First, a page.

Supply chain innovation: Using co-creation to unlock hidden value

 

parked black motorcycle

 

There’s no such thing as “too efficient”. There’s always room for improvement. It’s why businesses are forever under pressure to deliver on new operational efficiencies whether through reducing costs or improving outputs. But what happens when you genuinely feel you’ve exhausted every avenue and turned over every stone you can within the organisation? Simple. You do as Harley Davidson did, and look beyond your organisation…

A solution stronger than steel person grinding pipe steel wool photography

In June 2018, the EU imposed tariffs on a raft of US-made goods following duties the White House had placed on imported steel and aluminium. For Harley Davidson, tariffs on their bikes soared from 6% to 31%, set to rise further in 2021.

This sent their materials costs through the roof, which meant they needed to increase their prices, in-turn making them seriously uncompetitive in the market. But customers aren’t going to pay more for what they’ve always had. So, the motorbike brand needed to find a way to cut costs.

From their point of view, they were already working as efficiently as they could be. Their next option would have been to insist suppliers cut their costs if they wanted to keep doing business with them. But even if their suppliers agreed, it wouldn’t have had a big enough impact for Harley Davidson to keep their costs competitive for customers.

So, they turned the usual narrative on its head, and did something unusually brilliant. They asked their suppliers to tell them how Harley Davidson could operate more efficiently. And the insight and ideas the suppliers provided was invaluable. They saw things that only an external eye looking in could see – huge inefficiencies in the way they were interacting and transacting with themselves as a supplier, as well as ways they were running general business operations.

As a result, Harley Davidson identified a whole host of ways to improve their operational efficiency and overcome the challenges caused by the steel tariff. But how does their story help you?

A Harley Davidson-inspired Sprint

In short, Harley Davidson used co-creation with their supply chain to find new ways to operate more efficiently. Which is something you can easily explore too. Using a Sprint format where you bring suppliers and people within your organisation together in a room for a day, you can rapidly capitalise on their fresh perspective to identify opportunities, come up with new ideas and problem-solve operational issues. By looking at internal problems from an external point of view, you’ll uncover things you’re not seeing and won’t be blinkered by one dimensional outcomes such as the easiest way to cut costs.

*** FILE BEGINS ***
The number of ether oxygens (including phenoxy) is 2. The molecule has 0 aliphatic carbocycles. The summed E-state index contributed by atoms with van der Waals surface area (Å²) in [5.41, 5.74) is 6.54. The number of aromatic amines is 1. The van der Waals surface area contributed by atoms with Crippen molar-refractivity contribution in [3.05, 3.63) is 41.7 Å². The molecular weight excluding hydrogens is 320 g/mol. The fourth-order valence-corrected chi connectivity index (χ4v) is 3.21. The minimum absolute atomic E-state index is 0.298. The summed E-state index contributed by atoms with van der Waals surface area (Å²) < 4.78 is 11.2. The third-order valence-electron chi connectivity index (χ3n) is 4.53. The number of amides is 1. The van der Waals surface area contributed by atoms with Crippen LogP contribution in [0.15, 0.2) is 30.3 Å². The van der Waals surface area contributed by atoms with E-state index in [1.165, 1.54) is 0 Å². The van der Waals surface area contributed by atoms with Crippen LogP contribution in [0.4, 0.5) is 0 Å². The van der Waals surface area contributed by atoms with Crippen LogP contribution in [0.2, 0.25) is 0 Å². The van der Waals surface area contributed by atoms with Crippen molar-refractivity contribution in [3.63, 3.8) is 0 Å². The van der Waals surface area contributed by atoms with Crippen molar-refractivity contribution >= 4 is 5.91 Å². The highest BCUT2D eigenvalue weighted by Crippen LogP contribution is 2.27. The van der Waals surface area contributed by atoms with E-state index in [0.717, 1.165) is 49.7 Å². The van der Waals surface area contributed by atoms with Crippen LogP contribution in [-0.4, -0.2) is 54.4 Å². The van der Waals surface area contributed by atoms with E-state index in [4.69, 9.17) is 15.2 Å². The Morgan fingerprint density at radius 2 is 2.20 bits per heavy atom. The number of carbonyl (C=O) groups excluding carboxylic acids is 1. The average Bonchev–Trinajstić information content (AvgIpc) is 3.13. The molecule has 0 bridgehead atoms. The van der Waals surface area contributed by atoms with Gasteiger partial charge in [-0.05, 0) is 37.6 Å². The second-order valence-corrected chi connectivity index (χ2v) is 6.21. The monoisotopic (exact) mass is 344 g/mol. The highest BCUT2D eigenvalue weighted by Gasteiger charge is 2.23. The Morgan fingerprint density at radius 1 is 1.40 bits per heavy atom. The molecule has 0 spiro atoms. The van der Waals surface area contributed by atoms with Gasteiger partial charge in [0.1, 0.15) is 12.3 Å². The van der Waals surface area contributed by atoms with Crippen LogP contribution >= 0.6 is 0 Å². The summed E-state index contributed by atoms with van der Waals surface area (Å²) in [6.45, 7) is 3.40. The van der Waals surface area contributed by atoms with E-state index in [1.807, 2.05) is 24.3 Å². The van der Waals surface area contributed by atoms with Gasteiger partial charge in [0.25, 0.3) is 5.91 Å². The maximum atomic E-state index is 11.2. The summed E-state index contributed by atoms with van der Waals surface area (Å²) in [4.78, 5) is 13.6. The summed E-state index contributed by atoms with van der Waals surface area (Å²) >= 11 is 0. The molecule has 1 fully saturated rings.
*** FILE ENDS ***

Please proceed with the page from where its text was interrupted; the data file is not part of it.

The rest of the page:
A Sprint style co-creation session with your suppliers is a fast and condensed way of doing exactly as Harley Davidson did. And they’re not the only ones exploring this new approach…

Food for thought

smiling woman holding pack of food inside grocery store

When Premier Foods brought its marketing team and people within its supply chain together, they came up with a ready-to-eat version of their sachet mousse dessert, Angel Delight. Together, they had an idea, identified the technology needed to make it work, and got buy-in at an operational and supply level. Working co-creatively is also what lead to Premier Foods developing a convenient pot snack version of its Pasta ‘n’ Sauce product in just seven months. For this organisation, co-creation helps generate innovative ideas, increases the speed to market and remove waste from the supply chain, meaning funds can be reinvested elsewhere.

If you’re faced with the challenge of finding new ways to improve efficiencies, you won’t get anywhere new by going down the same paths. Being too close to something can hinder any chance of new ideas. It’s time to look beyond the four walls of your business and invite others to look in and show you what you’re missing.

Interested to learn how you could use a Sprint to unlock value from suppliers? Get in touch at DTCulture@InnovationTraining.org and we can help you meet a specialist.

 

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